The nineteenth century wasteland : the void in the works of Byron, Baudelaire, and Melville

UNCG Author/Contributor (non-UNCG co-authors, if there are any, appear on document)
Mary Gates Brittain (Creator)
The University of North Carolina at Greensboro (UNCG )
Web Site:
Arthur Dixon

Abstract: The theme of the twentieth century "wasteland" began with T. S. Eliot's influential poem, and has reached its present culmination point in the literature of the Absurd. In a wasteland or an Absurd world, man is out of harmony with his universe, with his fellow man, and even with himself. There is Nothingness in the center of the universe, and Nothingness in the heart or center of man as well. "God Is Dead" in the wasteland and consequently it is an Iconoclastic world without religion, and without love; a world of aesthetic and spiritual aridity and sterility. Most writers, critics, and students of literature are familiar with the concept of the wasteland, but many do not realize that this is not a twentieth century thematic phenomenon. The contemporary wasteland has its parallel in the early and middle nineteenth century with the Romantics; with such writers as Byron, Baudelaire, and Melville.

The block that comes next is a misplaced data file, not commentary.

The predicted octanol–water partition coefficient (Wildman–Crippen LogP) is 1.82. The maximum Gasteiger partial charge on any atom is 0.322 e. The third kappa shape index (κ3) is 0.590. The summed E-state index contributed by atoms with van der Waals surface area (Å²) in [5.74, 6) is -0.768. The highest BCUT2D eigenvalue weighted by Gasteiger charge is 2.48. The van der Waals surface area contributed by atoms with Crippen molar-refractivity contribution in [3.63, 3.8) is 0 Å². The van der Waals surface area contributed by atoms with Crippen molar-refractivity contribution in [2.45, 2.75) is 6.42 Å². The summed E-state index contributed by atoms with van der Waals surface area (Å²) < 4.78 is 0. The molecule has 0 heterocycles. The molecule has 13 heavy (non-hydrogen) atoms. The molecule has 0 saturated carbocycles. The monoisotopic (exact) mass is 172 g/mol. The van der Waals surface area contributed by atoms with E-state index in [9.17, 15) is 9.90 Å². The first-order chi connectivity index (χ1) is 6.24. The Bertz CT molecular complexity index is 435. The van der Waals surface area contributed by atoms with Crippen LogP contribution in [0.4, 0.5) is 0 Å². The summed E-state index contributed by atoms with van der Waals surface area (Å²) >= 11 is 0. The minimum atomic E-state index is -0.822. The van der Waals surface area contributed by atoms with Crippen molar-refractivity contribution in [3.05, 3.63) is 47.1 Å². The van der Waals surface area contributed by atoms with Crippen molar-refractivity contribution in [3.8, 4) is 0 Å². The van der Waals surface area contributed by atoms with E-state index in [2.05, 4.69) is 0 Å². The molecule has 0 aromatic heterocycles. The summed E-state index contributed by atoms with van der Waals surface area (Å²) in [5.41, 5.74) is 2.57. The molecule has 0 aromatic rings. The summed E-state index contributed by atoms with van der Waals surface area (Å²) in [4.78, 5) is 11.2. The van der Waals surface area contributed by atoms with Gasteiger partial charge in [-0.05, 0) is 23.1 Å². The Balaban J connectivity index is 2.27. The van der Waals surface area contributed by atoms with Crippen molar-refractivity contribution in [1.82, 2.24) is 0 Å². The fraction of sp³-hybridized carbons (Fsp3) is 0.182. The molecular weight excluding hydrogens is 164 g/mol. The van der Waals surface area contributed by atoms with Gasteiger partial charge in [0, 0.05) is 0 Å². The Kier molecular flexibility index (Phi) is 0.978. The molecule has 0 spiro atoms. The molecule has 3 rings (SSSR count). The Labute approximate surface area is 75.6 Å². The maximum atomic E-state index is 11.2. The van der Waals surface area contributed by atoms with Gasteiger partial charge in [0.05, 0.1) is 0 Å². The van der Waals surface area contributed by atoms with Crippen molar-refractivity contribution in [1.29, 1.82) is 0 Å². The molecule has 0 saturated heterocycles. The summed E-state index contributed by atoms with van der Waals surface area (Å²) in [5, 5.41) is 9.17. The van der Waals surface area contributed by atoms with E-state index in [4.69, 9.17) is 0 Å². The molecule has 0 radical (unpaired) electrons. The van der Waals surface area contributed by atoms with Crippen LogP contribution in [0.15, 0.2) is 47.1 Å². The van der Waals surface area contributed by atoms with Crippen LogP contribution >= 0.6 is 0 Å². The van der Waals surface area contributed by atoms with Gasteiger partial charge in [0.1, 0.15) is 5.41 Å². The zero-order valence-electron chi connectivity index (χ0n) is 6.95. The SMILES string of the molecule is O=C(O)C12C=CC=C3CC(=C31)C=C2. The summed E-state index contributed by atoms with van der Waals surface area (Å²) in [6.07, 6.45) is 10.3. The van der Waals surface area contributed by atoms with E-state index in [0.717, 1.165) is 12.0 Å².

Additional Information

Language: English
Date: 1969
Byron, George Gordon Byron, $c Baron, $d 1788-1824 $x Criticism and interpretation
Baudelaire, Charles, $d 1821-1867 $x Criticism and interpretation
Melville, Herman, $d 1819-1891 $x Criticism and interpretation

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